Since I’ve spent most of this year struggling with a difficult-to-write novel, I want to talk a bit about writer’s block.
Let me say right up front that I don’t believe there is such a thing in the sense most people apply the term. I think the popular image of writer’s block—and one that’s shared, unfortunately, by a good many writers—is that the muse has abandoned the author. Even taken as a metaphor, I don’t feel this is a helpful definition. Why? Because it’s disempowering. It makes the writer the victim of a mythical entity with superhuman gifts.
It’s natural for a writer who suddenly can’t make headway to panic. Unfortunately, not only is that likely to result in even greater paralysis and stress, but it’s distracting you from the real issue.
First off, a muse, which I believe is actually the writer’s subconscious, requires work on the part of the writer to nourish1. This work primarily takes the form of sitting down every day at the keyboard, whether or not you feel inspired, and typing something. In addition, the writer needs to be reading, getting out, exchanging ideas, experiencing life, and generally feeding their muse. If you sit around waiting to be inspired, you’re likely to have a very long wait, and any inspiration that does come is likely to be short-lived.
I think the well of creativity can temporarily run dry, especially after a long spell of intense work. If you really believe writing burnout is your problem, worrying isn’t going to help. Better to simply accept that you need to recharge. Go for long walks. Go on a reading binge. Travel. Have a torrid love affair. Try bungee jumping or Go-Kart racing. Or even simply allow yourself time to get bored. Just living and experiencing life will help far more than fretting or obsessing or trying to force something to come.
In my experience, writer’s block, especially with a work-in-progress, is always a signal from the subconscious that something isn’t working, and specifically that I don’t understand some specific aspect of what I’m trying to write. I always look for this first in character and ask myself if I have all my characters squarely in focus, whether I know them all as well as I should. Since I don’t plot much in the abstract but rather let my characters create the plot under pressure from a strong setup, the problem for me is almost always one of character…because if they aren’t moving and acting, the plot stops. If I don’t fully understand their goals and motivations and internal conflict, how can I write the next scene? I want to write about real people, not puppets. Digging deeper and earnestly into character can solve a lot of story issues and unblock you.
It’s also possible that the blocked writer is simply bored with their work. This happens. In this case one answer is to write an exciting scene even if it’s out of sequence: this can often get you engaged and moving again. It that fails, try rethinking the story altogether and ask yourself if the idea will actually carry a novel, trilogy, etc. To paraphrase Elmore Leonard, leave out the boring bits2. If they bore you, they’re likely to bore your reader too.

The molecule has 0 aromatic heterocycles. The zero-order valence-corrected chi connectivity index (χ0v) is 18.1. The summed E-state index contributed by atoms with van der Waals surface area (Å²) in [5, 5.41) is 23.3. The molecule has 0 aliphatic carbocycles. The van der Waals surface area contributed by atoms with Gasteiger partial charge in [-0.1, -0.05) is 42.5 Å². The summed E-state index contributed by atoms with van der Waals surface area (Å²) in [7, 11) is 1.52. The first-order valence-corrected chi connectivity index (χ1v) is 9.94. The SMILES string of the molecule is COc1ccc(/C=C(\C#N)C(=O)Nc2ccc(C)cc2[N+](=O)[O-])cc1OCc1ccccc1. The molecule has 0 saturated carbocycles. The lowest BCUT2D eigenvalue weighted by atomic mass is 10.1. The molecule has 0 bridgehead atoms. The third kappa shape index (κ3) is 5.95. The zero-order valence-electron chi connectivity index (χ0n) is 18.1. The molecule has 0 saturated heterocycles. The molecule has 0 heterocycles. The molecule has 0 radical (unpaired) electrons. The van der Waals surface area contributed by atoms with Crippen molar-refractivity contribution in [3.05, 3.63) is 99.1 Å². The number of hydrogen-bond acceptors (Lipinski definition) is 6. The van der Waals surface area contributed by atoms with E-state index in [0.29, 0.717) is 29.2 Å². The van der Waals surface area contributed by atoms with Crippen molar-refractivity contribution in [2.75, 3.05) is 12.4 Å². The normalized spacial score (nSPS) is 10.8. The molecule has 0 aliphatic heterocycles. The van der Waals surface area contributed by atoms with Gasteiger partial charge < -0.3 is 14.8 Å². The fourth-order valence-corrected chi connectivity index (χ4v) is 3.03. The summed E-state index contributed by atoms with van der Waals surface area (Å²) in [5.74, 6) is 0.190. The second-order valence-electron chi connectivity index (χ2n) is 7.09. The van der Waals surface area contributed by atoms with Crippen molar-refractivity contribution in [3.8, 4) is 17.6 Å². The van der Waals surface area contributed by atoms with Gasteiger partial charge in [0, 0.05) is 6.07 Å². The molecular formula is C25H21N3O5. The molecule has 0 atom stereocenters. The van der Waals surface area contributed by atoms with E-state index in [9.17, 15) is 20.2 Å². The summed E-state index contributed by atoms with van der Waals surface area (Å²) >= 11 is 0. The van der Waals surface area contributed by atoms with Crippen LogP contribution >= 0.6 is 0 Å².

On a related note, it’s also worth asking yourself how much you care about the story, whether your heart is really in it. Newer writers in particular may find, on honest reflection, that they’re trying to write something they think will be popular rather than telling a story they really want to tell. You need to have passion about the work for it to really come alive.
Sometimes writer’s block can be a result of the writer’s own growth process. As we start learning our craft, our appreciation and admiration of others’ talents and the realization of how much we don’t know and still have to learn can amplify our self-doubt to the point where it becomes a paralyzing wall of terror. This is something that makes or breaks writers, a demon that comes with the territory. When one finds oneself at this pass, it’s helpful to remember that every single one of the writers you read and admire also had to learn their craft and overcome these same terrors3. They say it takes a million words to learn your craft, and I believe there’s some truth in that. It’s also good to bear in mind the saying that “it takes ten years to become an overnight success.”
It’s also possible the writer may just be overwhelmed by life. Demands of work, money concerns, domestic discord, caring for aging parents, family illness, all consume time and bandwidth: by the end of the day you’re too fried to do even think, let alone write.
My advice in these cases is the same advice I give writers in every case: write daily, and first thing in the morning, before your head gets filled with junk and other people’s words, and the world begins to pull you every which way. Get up an hour or two earlier if you need to. Find the courage to say no to everything that’s not critical. Ditch TV for sure, go to bed earlier if you need to, and get your social media and online time under control. All these things can be huge time sinks.